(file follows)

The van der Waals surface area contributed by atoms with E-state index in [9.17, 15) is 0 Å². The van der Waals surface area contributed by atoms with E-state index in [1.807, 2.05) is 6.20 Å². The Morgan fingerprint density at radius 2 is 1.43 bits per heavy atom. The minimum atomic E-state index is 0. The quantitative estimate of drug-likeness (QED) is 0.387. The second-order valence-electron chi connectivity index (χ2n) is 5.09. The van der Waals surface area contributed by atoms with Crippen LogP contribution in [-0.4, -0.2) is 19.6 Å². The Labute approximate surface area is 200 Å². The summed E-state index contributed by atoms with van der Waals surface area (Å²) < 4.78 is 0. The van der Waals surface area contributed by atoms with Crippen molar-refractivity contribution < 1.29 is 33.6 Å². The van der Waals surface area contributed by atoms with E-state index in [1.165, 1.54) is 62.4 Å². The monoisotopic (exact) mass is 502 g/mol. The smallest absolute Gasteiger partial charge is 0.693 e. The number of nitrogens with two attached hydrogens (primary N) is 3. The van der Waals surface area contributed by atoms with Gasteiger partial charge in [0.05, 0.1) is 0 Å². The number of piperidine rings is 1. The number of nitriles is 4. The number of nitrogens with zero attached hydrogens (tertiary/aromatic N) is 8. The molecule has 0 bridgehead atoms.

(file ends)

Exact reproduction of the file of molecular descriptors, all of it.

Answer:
The van der Waals surface area contributed by atoms with E-state index in [9.17, 15) is 0 Å². The van der Waals surface area contributed by atoms with E-state index in [1.807, 2.05) is 6.20 Å². The Morgan fingerprint density at radius 2 is 1.43 bits per heavy atom. The minimum atomic E-state index is 0. The quantitative estimate of drug-likeness (QED) is 0.387. The second-order valence-electron chi connectivity index (χ2n) is 5.09. The van der Waals surface area contributed by atoms with Crippen LogP contribution in [-0.4, -0.2) is 19.6 Å². The Labute approximate surface area is 200 Å². The summed E-state index contributed by atoms with van der Waals surface area (Å²) < 4.78 is 0. The van der Waals surface area contributed by atoms with Crippen molar-refractivity contribution < 1.29 is 33.6 Å². The van der Waals surface area contributed by atoms with E-state index in [1.165, 1.54) is 62.4 Å². The monoisotopic (exact) mass is 502 g/mol. The smallest absolute Gasteiger partial charge is 0.693 e. The number of nitrogens with two attached hydrogens (primary N) is 3. The van der Waals surface area contributed by atoms with Gasteiger partial charge in [0.05, 0.1) is 0 Å². The number of piperidine rings is 1. The number of nitriles is 4. The number of nitrogens with zero attached hydrogens (tertiary/aromatic N) is 8. The molecule has 0 bridgehead atoms.